Dillard University Professor Recipient of National Poetry Prize NEW ORLEANS
Dillard University associate professor of English and creative writing program director Mona Lisa Saloy has been named winner of the 2005 T.S. Eliot Prize for Poetry. Her winning manuscript, “Red Beans and Ricely Yours,” was selected by National Book Award nominee Ishmael Reed.
“This poet has captured the street idioms and culture of New Orleans in a manner that challenges the tourist misconceptions about that fabulous city. She has also succeeded where many performance poets have failed. The poems are music to the ear as well as on the page,” Reed said.
The T.S. Eliot Prize for Poetry is an annual award for the best unpublished book-length collection of poetry in English, in honor of Eliot’s considerable intellectual and artistic legacy. Truman State University Press offers $2,000 and publication of the winning collection. Four finalists will each receive $100. The purpose of the T.S. Eliot Prize is to publish and promote contemporary English language poetry, regardless of a poet’s nationality, reputation, stage in career or publication history.
“Winning a national prize is a great honor. I am so thankful that I made it past the many eliminations required to arrive at the final judge, Ishmael Reed, whose work I admire greatly,” said Saloy. “On top of that, for my work and my name to be spoken together with T.S. Eliot and Ishmael Reed nationally, I have a thankful heart.”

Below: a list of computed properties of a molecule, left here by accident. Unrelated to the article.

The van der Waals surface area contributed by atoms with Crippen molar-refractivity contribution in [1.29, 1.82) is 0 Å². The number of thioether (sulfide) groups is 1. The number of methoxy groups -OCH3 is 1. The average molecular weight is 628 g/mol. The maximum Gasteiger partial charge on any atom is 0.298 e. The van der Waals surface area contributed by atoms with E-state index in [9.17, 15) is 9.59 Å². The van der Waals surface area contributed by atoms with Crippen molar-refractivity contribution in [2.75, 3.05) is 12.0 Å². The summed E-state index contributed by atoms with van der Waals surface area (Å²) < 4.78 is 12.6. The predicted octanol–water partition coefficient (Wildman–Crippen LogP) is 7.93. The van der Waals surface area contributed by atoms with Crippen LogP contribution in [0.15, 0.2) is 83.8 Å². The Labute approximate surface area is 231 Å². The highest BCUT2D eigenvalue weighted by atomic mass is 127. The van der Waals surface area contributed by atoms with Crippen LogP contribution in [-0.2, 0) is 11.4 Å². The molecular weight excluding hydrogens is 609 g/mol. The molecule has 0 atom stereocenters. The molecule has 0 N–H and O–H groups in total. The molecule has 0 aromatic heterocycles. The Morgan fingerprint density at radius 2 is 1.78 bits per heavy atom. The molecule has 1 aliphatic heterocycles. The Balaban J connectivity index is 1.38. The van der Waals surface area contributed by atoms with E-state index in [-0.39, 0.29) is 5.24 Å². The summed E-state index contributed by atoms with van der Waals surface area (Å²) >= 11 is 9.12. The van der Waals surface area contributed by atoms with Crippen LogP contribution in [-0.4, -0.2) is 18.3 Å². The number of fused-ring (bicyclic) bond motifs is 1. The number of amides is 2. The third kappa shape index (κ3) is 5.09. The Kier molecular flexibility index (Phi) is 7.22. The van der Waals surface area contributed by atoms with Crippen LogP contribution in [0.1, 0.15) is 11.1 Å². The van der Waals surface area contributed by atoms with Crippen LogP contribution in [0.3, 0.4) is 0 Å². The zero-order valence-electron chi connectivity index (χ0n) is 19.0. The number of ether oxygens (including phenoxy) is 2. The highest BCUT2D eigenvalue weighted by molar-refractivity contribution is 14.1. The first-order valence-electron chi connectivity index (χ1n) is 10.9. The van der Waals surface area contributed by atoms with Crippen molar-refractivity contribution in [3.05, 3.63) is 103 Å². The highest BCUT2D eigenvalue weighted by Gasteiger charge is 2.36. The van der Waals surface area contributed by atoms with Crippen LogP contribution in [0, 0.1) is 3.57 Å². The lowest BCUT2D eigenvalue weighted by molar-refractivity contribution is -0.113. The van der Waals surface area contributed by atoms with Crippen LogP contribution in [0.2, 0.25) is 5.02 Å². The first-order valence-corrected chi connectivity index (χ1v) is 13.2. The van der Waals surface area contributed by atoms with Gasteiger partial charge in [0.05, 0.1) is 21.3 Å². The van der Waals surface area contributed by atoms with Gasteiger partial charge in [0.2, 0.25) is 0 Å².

Saloy has been published in numerous journals, magazines and anthologies, and occasionally writes and reads commentary on the African American 7th Ward community in New Orleans for WWNO-FM. Her poems have appeared in The Black Scholar, The Haight Ashbury Literary Journal, Dark Waters, Louisiana Laurels and many other publications.
“I hope that my work collectively speaks to the life of the people here, in New Orleans, how we are to one another, the way we insinuate culture into every day — what makes families here unique, not the typical tourist expectation,” said Saloy. “I also hope this work speaks to years of my attempts at marrying our folk strength into polished verse, resonant with a strong sense of craft, la joi de vivre and rhythms speaking to my African roots.”
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